We take for granted that pilots methodically check each function of their planes before a flight. Writing a book readers will love is equally complex. The free checklists for writers are brief and to the point, designed to help you analyze and improve your work. The examples show how to apply the techniques to your writing.
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Check Out the Writing Examples
Audiences recognize genres based on watching films and reading books, sensing when something is missing. See this Story Body example with structure guide and question prompts.
Improve Your Writing with Checklists
Just because you can never have enough valuable free resources, here are four of them and more are coming on stream soon. Once you sign up, you’ll have access to the download page.
Writers often ask, “How do I find book ideas?” The answers are simple, but can get lost in the details of studying writing craft. Get encouragement and 11 surefire methods to discover book ideas.
Opposing forces frustrate the protagonist’s efforts and increase awareness of what he or she must learn before accepting the need to change. Discover 60+ captivating ideas you can use to increase reader engagement.
Deep POV immerse readers in a single character’s senses, thoughts, speech, actions, and reactions. You can increase reader engagement with deep POV, but each writer must decide when to use it.
Commercially viable novels share common traits that fulfill reader expectations, but there are many ways to write a story. Because the terms and definitions used by writers and teachers vary, focus on common principles of writing, not rules.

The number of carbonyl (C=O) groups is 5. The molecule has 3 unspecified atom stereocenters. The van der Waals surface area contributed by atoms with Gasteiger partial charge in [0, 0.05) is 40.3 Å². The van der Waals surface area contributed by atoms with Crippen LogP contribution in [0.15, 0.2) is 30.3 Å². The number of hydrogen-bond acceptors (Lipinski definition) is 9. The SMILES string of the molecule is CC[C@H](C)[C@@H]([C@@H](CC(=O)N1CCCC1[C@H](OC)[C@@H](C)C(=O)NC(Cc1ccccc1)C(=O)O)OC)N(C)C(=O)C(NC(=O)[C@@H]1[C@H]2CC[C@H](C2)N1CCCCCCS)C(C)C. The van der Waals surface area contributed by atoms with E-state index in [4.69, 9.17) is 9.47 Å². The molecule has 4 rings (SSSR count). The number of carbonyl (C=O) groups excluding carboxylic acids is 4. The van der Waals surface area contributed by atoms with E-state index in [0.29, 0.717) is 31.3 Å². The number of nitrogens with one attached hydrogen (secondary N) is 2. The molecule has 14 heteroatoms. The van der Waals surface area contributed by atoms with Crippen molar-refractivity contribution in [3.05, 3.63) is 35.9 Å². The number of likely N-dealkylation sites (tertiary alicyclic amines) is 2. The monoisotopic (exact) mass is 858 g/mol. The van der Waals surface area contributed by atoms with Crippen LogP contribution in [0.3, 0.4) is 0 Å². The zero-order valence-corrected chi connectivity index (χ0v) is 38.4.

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Inspiration for Checklists
Years ago I read an excellent book by Dr. Atul Gawande, The Checklist Manifesto: How to Get Things Right (affiliate link). A MacArthur Fellow, a general and endocrine surgeon at the Brigham and Women’s Hospital in Boston, a staff writer for The New Yorker, and an associate professor at Harvard Medical School and the Harvard School of Public Health, Dr. Gawande also leads the World Health Organization’s Safe Surgery Saves Lives program.
Besides medicine, the author cited many examples where simple checklists not only save lives, but ensure service and product excellence. This excerpt* from the book’s introduction sums up why we writers need checklists:
“Avoidable failures are common and persistent, not to mention demoralizing and frustrating, across many fields—from medicine to finance, business to government. And the reason is increasingly evident: the volume and complexity of what we know has exceeded our individual ability to deliver its benefits correctly, safely, or reliably. Knowledge has both saved us and burdened us.”
*Gawande, Atul. The Checklist Manifesto (p. 14). Henry Holt and Co.. Kindle Edition.